at 35]. He testified that as a result of his condition, he
could stand no more than two hours in an eight-hour day at
maximum intervals of fifteen minutes, and sit no longer than
two hours in an eight-hour day at maximum intervals of twenty
minutes. [Id. at 40-41]. Mr. McGannon testified that
he became “fidgety” and got “hot
flashes” when sitting for twenty minutes or longer, but
acknowledged he was not sure if those symptoms were related
to his health problems. [Id. at 41]. Mr. McGannon
also testified that he developed symptoms of gout beginning
in January 2013. [Id. at 42-47]. Mr. McGannon
testified that during a gout flare-up, he is bedridden by
pain in his knees and ankles and moves around his apartment
only with the assistance of a walker. [Id. at
42-43]. He testified that a gout flare-up happens every three
weeks on average and lasts three to four days. [Id.
respect to daily activities and lifestyle, Mr. McGannon
testified that he lives alone and is able to prepare simple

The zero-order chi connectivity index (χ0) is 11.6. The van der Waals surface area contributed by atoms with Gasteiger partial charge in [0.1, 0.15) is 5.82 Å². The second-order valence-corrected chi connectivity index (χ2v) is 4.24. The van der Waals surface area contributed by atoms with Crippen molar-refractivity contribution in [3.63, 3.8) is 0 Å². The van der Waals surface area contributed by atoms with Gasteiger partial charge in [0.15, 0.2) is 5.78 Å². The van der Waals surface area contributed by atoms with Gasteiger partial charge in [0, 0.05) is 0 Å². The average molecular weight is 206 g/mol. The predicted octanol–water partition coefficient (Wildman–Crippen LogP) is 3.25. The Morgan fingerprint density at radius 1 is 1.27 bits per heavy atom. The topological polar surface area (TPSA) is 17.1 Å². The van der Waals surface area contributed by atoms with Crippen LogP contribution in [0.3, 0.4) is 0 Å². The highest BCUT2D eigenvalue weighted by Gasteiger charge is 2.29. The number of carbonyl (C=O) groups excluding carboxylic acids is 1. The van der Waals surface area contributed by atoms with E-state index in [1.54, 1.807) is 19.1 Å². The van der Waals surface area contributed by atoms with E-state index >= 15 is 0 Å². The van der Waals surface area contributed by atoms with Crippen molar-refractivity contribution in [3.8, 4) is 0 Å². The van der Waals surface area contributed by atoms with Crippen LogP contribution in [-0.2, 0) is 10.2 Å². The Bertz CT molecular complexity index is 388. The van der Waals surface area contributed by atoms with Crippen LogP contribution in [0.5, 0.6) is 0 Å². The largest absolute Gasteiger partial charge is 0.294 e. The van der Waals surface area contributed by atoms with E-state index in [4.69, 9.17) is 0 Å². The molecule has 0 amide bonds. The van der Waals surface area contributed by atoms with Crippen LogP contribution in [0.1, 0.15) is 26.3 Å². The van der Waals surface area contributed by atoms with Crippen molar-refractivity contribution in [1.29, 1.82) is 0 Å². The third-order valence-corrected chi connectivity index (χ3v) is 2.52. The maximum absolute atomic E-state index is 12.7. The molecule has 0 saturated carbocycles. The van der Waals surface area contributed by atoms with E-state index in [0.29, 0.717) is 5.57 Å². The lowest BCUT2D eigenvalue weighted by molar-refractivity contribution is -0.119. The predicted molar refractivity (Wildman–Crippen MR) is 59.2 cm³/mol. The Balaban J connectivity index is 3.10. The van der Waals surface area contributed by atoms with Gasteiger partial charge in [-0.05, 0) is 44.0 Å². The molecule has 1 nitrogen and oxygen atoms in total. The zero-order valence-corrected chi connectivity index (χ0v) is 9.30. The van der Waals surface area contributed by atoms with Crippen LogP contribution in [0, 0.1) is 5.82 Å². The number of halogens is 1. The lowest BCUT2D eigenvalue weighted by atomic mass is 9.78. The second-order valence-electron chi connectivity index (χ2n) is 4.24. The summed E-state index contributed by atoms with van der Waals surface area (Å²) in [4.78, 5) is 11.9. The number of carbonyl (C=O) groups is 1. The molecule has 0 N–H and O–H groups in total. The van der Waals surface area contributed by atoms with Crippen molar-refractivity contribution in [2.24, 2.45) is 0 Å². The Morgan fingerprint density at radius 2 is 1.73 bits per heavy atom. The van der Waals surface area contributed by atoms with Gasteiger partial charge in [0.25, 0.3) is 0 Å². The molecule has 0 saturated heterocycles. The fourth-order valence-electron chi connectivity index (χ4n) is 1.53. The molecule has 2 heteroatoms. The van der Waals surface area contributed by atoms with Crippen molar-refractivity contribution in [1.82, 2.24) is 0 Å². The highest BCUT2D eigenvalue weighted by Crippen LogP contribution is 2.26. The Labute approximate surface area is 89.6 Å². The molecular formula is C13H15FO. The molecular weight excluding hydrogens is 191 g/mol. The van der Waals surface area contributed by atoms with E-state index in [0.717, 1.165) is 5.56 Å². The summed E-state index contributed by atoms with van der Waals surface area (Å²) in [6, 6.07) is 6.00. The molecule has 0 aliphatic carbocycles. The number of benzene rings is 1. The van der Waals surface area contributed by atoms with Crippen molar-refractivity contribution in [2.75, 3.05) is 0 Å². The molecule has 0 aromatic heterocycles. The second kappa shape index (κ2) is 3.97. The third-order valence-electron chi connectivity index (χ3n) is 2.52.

meals for himself, brush his teeth, and bathe. [#13-2 at 43,
49]. He does not have a driver’s license and so he does
not drive, but he uses public transportation and receives car
rides from friends. [Id. at 49]. He goes to the gym
and “the store.” [Id.] His mother, who
lives close to him, drives him to the grocery store where he
uses an electric scooter to shop. [Id. at 49, 55].
He also testified that he occasionally takes his
grandchildren to see a movie and he visits his grandmother.
[Id. at 51].
L. Schmidt testified at the hearing as a vocational expert
(“VE”). [Id. at 56]. The ALJ posed three
hypothetical questions to the VE. The first question was
whether an individual with a bachelor’s degree could
perform any job in the national economy that involved no more
than two hours of standing but unlimited sitting in an
eight-hour day; lifting, carrying, pushing, or pulling ten
pounds occasionally and less than ten pounds frequently; no
climbing of ladders, ropes, or scaffolds; occasional stair or
ramp climbing; and could involve frequent crouching,
crawling, stooping, or kneeling. [#13-2 at 56-57]. The VE
testified that the hypothetical person could perform the jobs
of charge account clerk, telemarketer, and call out operator.
[Id. at 57-58]. The ALJ’s second hypothetical